Costa Concordia Search Suspended, Captain Placed Under House Arrest

The captain of the doomed Costa Concordia cruise ship was placed under house arrest by an Italian judge yesterday, and will likely face charges of manslaughter and abandoning ship in the coming days. Meanwhile, divers searching the Costa Concordia for missing passengers and crew suspended their efforts indefinitely after the vessel shifted Wednesday on the rocks near Italy’s Tuscan coast.

So far, 11 bodies have been recovered since the Costa Concordia ran aground off the coast of the Italian island of Giglio last Friday night. Twenty-two people are still missing, and hope for those unaccounted for is running out. The Concordia struck a rock that tore a 160-foot hole in its hull, and caused the vessel to capsize. The cruise ship, which is owned by the Italian company Costa Crociera SpA, a subsidiary of Miami based Carnival Corp., was carrying 4,200 passengers and crew when the accident occurred.

The ship’s captain, Francesco Schettino, was detained by Italian prosecutors on Saturday, amid reports that he had purposely taken the ship four miles off course in a “fly-by” of Giglio. Members of the Italian Coast Guard and passengers had also reported that Schettino had left the Concordia in a lifeboat long before all passengers and crew were evacuated. Questions have also been raised about Schettino’s possible failure to raise an SOS, with The Wall Street Journal reporting earlier this week that the Italian coast guard learned of the ship’s troubles after passengers phoned police to complain. The coast guard then contacted the ship’s command at about 10:15 p.m., more than a half-hour after the boat hit the rock formation.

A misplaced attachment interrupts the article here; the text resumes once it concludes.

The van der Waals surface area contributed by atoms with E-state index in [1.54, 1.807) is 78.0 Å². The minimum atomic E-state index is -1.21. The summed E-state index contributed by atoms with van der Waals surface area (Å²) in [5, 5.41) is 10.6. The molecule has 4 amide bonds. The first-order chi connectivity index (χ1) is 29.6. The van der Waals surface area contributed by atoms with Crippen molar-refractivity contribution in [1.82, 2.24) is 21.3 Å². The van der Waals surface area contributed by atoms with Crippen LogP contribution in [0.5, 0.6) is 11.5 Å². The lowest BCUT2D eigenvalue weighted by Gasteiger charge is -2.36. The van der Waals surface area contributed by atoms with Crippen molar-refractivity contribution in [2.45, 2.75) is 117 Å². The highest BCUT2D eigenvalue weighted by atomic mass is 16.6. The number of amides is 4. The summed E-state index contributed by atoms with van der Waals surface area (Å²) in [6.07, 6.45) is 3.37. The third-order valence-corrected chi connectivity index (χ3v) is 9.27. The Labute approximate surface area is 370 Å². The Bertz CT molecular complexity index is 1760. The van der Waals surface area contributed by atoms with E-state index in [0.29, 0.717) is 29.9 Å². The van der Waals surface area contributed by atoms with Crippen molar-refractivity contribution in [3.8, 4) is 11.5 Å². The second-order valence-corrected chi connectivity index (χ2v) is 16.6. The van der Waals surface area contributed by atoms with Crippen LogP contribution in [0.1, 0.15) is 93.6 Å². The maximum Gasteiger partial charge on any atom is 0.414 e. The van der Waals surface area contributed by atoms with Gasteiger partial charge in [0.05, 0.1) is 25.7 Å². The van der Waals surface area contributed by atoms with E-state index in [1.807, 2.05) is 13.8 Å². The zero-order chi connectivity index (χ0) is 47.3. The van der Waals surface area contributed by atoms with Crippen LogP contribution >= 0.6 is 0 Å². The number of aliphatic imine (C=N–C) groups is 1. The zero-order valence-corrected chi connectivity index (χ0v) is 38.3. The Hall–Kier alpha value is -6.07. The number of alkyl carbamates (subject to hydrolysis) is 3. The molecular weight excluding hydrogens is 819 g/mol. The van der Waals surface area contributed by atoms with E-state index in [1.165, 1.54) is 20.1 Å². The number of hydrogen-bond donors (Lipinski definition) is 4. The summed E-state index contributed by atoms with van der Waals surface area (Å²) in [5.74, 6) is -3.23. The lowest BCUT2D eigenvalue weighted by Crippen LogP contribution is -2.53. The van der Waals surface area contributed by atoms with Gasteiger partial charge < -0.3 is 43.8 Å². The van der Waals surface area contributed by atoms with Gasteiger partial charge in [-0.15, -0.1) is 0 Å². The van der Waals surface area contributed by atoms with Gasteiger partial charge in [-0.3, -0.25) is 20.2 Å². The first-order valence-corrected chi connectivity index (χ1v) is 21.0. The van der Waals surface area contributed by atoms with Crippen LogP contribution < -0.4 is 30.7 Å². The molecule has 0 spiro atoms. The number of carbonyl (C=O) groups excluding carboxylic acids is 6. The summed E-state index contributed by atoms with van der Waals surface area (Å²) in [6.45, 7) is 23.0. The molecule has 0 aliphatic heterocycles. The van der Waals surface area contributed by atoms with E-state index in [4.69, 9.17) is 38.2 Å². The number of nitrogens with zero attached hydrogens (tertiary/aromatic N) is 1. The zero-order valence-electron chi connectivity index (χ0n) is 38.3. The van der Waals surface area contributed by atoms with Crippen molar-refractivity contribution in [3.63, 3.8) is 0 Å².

Yesterday, the recording of a heated conversation between Schettino and an Italian Coast Guard Officer was released. In the tape, the obviously furious officer can be heard ordering Schettino – at this time safe in a life boat – back to the Concordia to oversee the evacuation, but the Concordia captain resisted, complaining that it was too dark and that the ship was listing.

“It is an order. Don’t make any more excuses. You have declared ‘Abandon ship.’ Now I am in charge,” the Coast Guard Officer shouts at Schettino, according to a translated transcript of the conversation.

At yesterday’s three hour hearing, Schettino admitted responsibility for crashing the ship into rocks, testifying that he “made a mistake on the approach.” He also acknowledged that he allowed the Concordia to come close to Giglio to salute a retired captain who lived there. Schettino was on the phone with the retired captain when the Concordia hit the rocks.

“I was navigating by sight because I knew the depths well and I had done this maneuver three or four times. But this time I ordered the turn too late and I ended up in water that was too shallow. I don’t know why it happened, I was a victim of my instincts,” he testified, according to a report from The Guardian.

Schettino, however, disputed accusations that he abandoned the stricken ship, claiming he fell into a lifeboat when the vessel listed violently. Up until that point, he claims he was directing the evacuation and assisting passengers, going so far as to give up his life jacket to a passenger.

Italian prosecutors are expected to file charges against Schettino in the coming days. He faces 12 years in prison on the charge of abandoning ship alone, according to an Associate Press report.

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